Myth #13: If you’re lost during the winter and need water, just eat snow.

Reality Check: There are a few reasons why this isn’t a good idea. First, snow is made of ice crystals, the sharp edges of which can cause tiny cuts inside the mouth. Second, eating snow can lower your body temperature and in a true survival situation, it is all about maintaining your core body temperature. Finally, the snow might have become contaminated with one or more things as it sat on the ground, which could cause illness. Melt the snow in a container rather than your mouth. If feasible, use a water filter before consuming. 

Myth #14: When you are running low on water in a survival situation, carefully ration what you have to make it last as long as possible.

Reality Check: Never ration water. Drink as much as you need for as long as you have the supply to do so. At the same time, always be looking for water sources and take advantage of them as often as possible. When you do find a source, camel up by drinking as much water as you can, then fill your containers. Dehydration is a very real threat and it can sneak up on you. While the often repeated rule of three is that you can survive upwards of three days without water, the reality is that you can suffer dehydration in far less time. Once dehydration sets in, your ability to find more water is going to be hampered by cramps, dizziness, and more. Out of all the survival myths listed, please keep this one in the back of your mind at all times.

Myth #15: If a major disaster were to hit, such as an EMP strike, the currency would immediately become worthless and we’ll have to rely on barter.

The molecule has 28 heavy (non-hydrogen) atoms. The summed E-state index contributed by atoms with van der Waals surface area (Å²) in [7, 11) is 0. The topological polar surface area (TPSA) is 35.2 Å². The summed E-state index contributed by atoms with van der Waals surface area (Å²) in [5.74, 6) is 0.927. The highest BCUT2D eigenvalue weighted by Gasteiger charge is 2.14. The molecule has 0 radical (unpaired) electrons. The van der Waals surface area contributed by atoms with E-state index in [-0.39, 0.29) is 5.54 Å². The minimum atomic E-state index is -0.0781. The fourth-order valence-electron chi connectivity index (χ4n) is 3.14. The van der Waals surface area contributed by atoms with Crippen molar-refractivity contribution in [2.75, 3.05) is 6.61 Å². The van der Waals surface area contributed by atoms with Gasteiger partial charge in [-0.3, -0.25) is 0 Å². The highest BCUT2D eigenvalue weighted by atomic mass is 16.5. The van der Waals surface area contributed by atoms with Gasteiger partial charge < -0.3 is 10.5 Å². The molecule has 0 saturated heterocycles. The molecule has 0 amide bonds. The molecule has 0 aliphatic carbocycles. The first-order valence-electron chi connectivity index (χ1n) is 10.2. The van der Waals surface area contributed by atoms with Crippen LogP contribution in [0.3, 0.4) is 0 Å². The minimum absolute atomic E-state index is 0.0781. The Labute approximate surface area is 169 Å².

Reality Check: In a sudden crisis like an EMP or something similar, it will take some time before most people understand the extent of the event. For at least the short term, if there are any stores or other businesses still operating, they will almost certainly still accept cash. People are creatures of habit and they will stick with what they know for as long as possible. That said, price gouging is all but guaranteed to happen as well. Use cash as much as possible until people stop accepting it, reserving your barter goods for when you truly need them.

Myth #16: If you are trying to survive the night lost in the forest, the lean-to is the shelter of choice.

Reality Check: There are few shelters simpler than the lean-to. It is a classic style and many a young boy or girl has built them as forts when they are playing in the woods. But, as a true survival shelter, it is lacking in a few areas. There is limited protection from the elements, with the wind able to run right through and chill the inhabitants. They typically have roofs that are far too high to trap any sort of body heat or the warmth of a fire. A better shelter is a debris hut. It isn’t as pretty but it is far more functional for a night in the wild.

Myth #17: Friction fire is the preferred method of fire-making in a survival situation.

Reality Check: It is best to have multiple methods of starting a fire. A disposable lighter will do the job in the majority of situations, though if the lighter gets wet or too cold, it might not work. In those cases, a ferrocerium rod or a flint and steel set might be your best bet. Most primitive skills instructors will be among the first to recommend you carry several types of fire starters. Nobody is 100% successful with making fire with primitive means, such as a bow drill. There are many things that can cause failure that has little to do with the skill of the user, including humidity.

Myth #18: Clear running water is safe to drink in the wild.

Reality Check: Waterborne pathogens cannot be seen by the naked eye. While they often tend to favor standing water, there are absolutely no guarantees that running water, even if it is crystal clear, isn’t still teeming with all sorts of nastiness. Always consider any wild source, with the possible exception of fresh springs, to be dirty and require filtration or disinfection prior to consumption. That said, if you lack any means of cleaning water beyond perhaps running it through a T-shirt, running water has less risk of contamination than stagnant pools, all other things being equal.